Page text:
Notes on Weekly Management One on Ones

One-on-one’s are weekly 30-minute meetings between a manager and each person that reports to him or her.

The guys at Manager Tools say that they are the most effective management tool that they know of. They have a series of three podcats on one-on-one’s along with a worksheet that provides some additional details.

I found the podcasts so helpful that I took some notes over them. Here are my notes.

The purpose of 1:1’s is communication. A culture of communication, in turn, is a key ingredient of organization-wide alignment and coordination across departments. Communication is the most important lever an organization has for performance.


  1. Regularly scheduled.
  2. Rarely missed. This means “always reschedule,” instead of canceling. [I would say that sometimes, it just won’t be possible to reschedule and a week will have to be missed.]
  3. Primary focus is on the team member.
  4. Take notes. Keep in a notebook or electronically, and in each meeting refer back to follow-up items.

Here is the standing agenda that seems to work best:

  1. 10 minutes: Them. Agenda items they bring and whatever they want to talk about.
  2. 10 minutes: You. Agenda items you’ve brought; updates that will be useful to them to know. Touch base on status of projects and quarterly goals if desired.
  3. 10 minutes: The future/development. (If there is time left for this.)

To prepare, they suggest that it can be helpful to review 5 questions. [What I basically do is review notes from the last meeting and pull together agenda items I’ve collected along other items that come to mind (updates that will be useful, etc.).]

Anyway, here are the five questions they suggest:

  1. What things in my notes from last meeting do I need to follow up on? Then write them on your agenda.
  2. What do I need to be sure to communicate to this person?
  3. What positive feedback can I give this person?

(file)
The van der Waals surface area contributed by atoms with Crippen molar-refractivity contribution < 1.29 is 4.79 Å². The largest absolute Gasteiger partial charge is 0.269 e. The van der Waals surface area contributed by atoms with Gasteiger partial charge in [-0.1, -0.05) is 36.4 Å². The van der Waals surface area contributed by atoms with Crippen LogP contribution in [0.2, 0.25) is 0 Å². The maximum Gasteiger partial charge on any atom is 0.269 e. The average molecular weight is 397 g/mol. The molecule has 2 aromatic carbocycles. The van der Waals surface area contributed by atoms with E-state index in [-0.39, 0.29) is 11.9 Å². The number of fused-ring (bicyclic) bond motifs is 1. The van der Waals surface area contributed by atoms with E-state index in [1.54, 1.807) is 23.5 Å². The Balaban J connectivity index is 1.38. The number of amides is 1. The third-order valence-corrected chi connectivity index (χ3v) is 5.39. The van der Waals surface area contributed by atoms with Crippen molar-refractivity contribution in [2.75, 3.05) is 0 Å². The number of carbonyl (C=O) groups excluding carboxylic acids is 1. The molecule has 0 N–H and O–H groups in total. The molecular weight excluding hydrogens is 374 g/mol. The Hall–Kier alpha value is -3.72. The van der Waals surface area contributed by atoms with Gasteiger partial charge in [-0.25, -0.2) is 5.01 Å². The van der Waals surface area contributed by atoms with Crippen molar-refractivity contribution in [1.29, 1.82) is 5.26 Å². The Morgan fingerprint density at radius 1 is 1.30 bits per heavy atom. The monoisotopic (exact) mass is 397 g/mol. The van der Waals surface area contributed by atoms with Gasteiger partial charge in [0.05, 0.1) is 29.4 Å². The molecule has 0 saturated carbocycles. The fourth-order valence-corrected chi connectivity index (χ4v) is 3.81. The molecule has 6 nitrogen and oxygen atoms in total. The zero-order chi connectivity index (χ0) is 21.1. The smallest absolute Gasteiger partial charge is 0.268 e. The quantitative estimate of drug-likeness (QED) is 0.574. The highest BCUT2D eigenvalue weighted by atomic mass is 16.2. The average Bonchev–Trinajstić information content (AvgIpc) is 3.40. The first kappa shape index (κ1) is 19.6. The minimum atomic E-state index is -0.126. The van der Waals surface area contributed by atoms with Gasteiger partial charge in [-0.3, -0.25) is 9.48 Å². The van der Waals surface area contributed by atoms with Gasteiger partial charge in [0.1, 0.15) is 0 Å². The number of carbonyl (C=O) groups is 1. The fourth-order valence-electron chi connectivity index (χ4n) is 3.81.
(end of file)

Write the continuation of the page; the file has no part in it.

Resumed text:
4. What adjusting feedback am I going to give this peson?
  5. Is there something I can delegate? (“There is a gross under-delegation epidemic in America.”)
  • Tom Dodds

    The logistics of this approach are great. But, I find this works best for front-line staff. For managers, you may not need to check in with them as often.

    Another helpful tool is Marcus Buckingham’s 12 questions from First Break All the Rules. He correlated employee longevity and productivity with the answers to these questions. It helps from a stewardship standpoint for employee development so that we as managers help them to do what they do best every day with their God given talents.

    I will sprinkle these in quarterly.

    On a scale from 0 to 10:

    1. Do I know what is expected of me at work?
    2. Do I have the right materials and equipment I need to do my work right?
    3. At work, do I have the opportunity to do what I do best every day?
    4. In the last seven days, have I received recognition or praise for doing good work?
    5. Does my supervisor, or someone at work, seem to care about me as a person?
    6. Is there someone at work who encourages my development?
    7. At work, do my opinions seem to count?
    8. Does the mission/purpose of my company make me feel my job is important?
    9. Are my co-workers committed to doing quality work?
    10. Do I have a best friend at work?
    11. In the last six months, has someone talked to me about my progress?
    12. This last year, have I had opportunities at work to learn and grow?

  • Adriel

    Hi Matt,
    came hunting for the worksheet link on this post and it looks like the content got moved. Took me a little more searching, but here’s the link if you want to update it:

    Thanks for finding these. Super helpful.

  • Matt

    Thanks for tracking that down–now updated!